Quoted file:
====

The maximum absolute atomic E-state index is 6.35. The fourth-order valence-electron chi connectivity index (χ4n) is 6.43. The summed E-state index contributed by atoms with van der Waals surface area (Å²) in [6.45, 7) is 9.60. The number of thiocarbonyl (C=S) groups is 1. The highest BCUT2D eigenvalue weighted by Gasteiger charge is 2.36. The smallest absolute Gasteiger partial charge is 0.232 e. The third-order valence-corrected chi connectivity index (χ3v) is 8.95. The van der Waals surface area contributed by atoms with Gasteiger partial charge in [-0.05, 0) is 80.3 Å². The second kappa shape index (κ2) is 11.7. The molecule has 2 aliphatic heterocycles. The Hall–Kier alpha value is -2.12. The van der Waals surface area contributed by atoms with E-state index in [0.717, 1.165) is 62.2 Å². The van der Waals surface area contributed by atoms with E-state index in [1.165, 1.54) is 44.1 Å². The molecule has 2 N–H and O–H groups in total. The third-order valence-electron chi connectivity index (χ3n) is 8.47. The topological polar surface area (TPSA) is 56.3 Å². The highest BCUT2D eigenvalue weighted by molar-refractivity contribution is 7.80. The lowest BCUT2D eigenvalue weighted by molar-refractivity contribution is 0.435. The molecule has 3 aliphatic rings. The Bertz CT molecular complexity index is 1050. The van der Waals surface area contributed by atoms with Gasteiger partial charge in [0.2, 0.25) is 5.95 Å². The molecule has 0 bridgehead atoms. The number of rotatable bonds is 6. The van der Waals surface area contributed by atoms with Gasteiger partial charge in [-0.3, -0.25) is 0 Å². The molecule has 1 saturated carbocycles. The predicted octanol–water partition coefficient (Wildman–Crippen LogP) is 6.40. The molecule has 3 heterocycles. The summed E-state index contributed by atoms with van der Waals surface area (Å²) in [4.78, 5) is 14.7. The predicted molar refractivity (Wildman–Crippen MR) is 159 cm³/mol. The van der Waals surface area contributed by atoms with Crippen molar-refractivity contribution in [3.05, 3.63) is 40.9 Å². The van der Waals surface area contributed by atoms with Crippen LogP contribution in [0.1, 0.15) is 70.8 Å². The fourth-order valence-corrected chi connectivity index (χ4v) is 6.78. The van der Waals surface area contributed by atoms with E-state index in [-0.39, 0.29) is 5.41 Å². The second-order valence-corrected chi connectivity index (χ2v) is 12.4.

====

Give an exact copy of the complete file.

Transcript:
The maximum absolute atomic E-state index is 6.35. The fourth-order valence-electron chi connectivity index (χ4n) is 6.43. The summed E-state index contributed by atoms with van der Waals surface area (Å²) in [6.45, 7) is 9.60. The number of thiocarbonyl (C=S) groups is 1. The highest BCUT2D eigenvalue weighted by Gasteiger charge is 2.36. The smallest absolute Gasteiger partial charge is 0.232 e. The third-order valence-corrected chi connectivity index (χ3v) is 8.95. The van der Waals surface area contributed by atoms with Gasteiger partial charge in [-0.05, 0) is 80.3 Å². The second kappa shape index (κ2) is 11.7. The molecule has 2 aliphatic heterocycles. The Hall–Kier alpha value is -2.12. The van der Waals surface area contributed by atoms with E-state index in [0.717, 1.165) is 62.2 Å². The van der Waals surface area contributed by atoms with E-state index in [1.165, 1.54) is 44.1 Å². The molecule has 2 N–H and O–H groups in total. The third-order valence-electron chi connectivity index (χ3n) is 8.47. The topological polar surface area (TPSA) is 56.3 Å². The highest BCUT2D eigenvalue weighted by molar-refractivity contribution is 7.80. The lowest BCUT2D eigenvalue weighted by molar-refractivity contribution is 0.435. The molecule has 3 aliphatic rings. The Bertz CT molecular complexity index is 1050. The van der Waals surface area contributed by atoms with Gasteiger partial charge in [0.2, 0.25) is 5.95 Å². The molecule has 0 bridgehead atoms. The number of rotatable bonds is 6. The van der Waals surface area contributed by atoms with Gasteiger partial charge in [-0.3, -0.25) is 0 Å². The molecule has 1 saturated carbocycles. The predicted octanol–water partition coefficient (Wildman–Crippen LogP) is 6.40. The molecule has 3 heterocycles. The summed E-state index contributed by atoms with van der Waals surface area (Å²) in [4.78, 5) is 14.7. The predicted molar refractivity (Wildman–Crippen MR) is 159 cm³/mol. The van der Waals surface area contributed by atoms with Crippen molar-refractivity contribution in [3.05, 3.63) is 40.9 Å². The van der Waals surface area contributed by atoms with Crippen LogP contribution in [0.1, 0.15) is 70.8 Å². The fourth-order valence-corrected chi connectivity index (χ4v) is 6.78. The van der Waals surface area contributed by atoms with E-state index in [-0.39, 0.29) is 5.41 Å². The second-order valence-corrected chi connectivity index (χ2v) is 12.4.